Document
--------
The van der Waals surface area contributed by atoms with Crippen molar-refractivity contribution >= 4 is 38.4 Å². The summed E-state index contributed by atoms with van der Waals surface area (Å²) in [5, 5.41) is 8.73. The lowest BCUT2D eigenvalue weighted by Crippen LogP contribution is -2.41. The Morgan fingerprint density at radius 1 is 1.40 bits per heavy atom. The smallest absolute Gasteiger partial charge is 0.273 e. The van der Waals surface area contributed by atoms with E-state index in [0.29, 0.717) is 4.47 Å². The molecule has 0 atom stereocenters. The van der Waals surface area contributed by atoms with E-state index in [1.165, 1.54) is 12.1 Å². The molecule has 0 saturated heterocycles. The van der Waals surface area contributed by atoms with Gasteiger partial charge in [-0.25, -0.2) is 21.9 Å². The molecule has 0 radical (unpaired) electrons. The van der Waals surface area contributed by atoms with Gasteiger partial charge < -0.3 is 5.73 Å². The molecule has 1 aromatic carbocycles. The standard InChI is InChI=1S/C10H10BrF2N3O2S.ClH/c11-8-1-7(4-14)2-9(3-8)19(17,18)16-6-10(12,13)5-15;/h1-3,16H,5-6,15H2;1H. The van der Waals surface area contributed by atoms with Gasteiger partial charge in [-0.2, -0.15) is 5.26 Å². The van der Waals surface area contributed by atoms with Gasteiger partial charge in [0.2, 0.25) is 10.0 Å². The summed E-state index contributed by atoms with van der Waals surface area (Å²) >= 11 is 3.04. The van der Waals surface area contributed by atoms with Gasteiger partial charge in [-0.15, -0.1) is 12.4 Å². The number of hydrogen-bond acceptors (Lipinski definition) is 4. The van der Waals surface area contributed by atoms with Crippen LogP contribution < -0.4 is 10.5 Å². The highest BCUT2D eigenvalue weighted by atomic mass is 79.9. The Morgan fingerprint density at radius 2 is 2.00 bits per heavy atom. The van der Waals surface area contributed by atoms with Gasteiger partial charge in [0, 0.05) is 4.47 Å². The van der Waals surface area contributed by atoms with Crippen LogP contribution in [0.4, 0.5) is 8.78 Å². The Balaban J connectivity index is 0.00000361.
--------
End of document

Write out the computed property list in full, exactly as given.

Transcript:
The van der Waals surface area contributed by atoms with Crippen molar-refractivity contribution >= 4 is 38.4 Å². The summed E-state index contributed by atoms with van der Waals surface area (Å²) in [5, 5.41) is 8.73. The lowest BCUT2D eigenvalue weighted by Crippen LogP contribution is -2.41. The Morgan fingerprint density at radius 1 is 1.40 bits per heavy atom. The smallest absolute Gasteiger partial charge is 0.273 e. The van der Waals surface area contributed by atoms with E-state index in [0.29, 0.717) is 4.47 Å². The molecule has 0 atom stereocenters. The van der Waals surface area contributed by atoms with E-state index in [1.165, 1.54) is 12.1 Å². The molecule has 0 saturated heterocycles. The van der Waals surface area contributed by atoms with Gasteiger partial charge in [-0.25, -0.2) is 21.9 Å². The molecule has 0 radical (unpaired) electrons. The van der Waals surface area contributed by atoms with Gasteiger partial charge < -0.3 is 5.73 Å². The molecule has 1 aromatic carbocycles. The standard InChI is InChI=1S/C10H10BrF2N3O2S.ClH/c11-8-1-7(4-14)2-9(3-8)19(17,18)16-6-10(12,13)5-15;/h1-3,16H,5-6,15H2;1H. The van der Waals surface area contributed by atoms with Gasteiger partial charge in [-0.2, -0.15) is 5.26 Å². The van der Waals surface area contributed by atoms with Gasteiger partial charge in [0.2, 0.25) is 10.0 Å². The summed E-state index contributed by atoms with van der Waals surface area (Å²) >= 11 is 3.04. The van der Waals surface area contributed by atoms with Gasteiger partial charge in [-0.15, -0.1) is 12.4 Å². The number of hydrogen-bond acceptors (Lipinski definition) is 4. The van der Waals surface area contributed by atoms with Crippen LogP contribution < -0.4 is 10.5 Å². The highest BCUT2D eigenvalue weighted by atomic mass is 79.9. The Morgan fingerprint density at radius 2 is 2.00 bits per heavy atom. The van der Waals surface area contributed by atoms with Gasteiger partial charge in [0, 0.05) is 4.47 Å². The van der Waals surface area contributed by atoms with Crippen LogP contribution in [0.4, 0.5) is 8.78 Å². The Balaban J connectivity index is 0.00000361.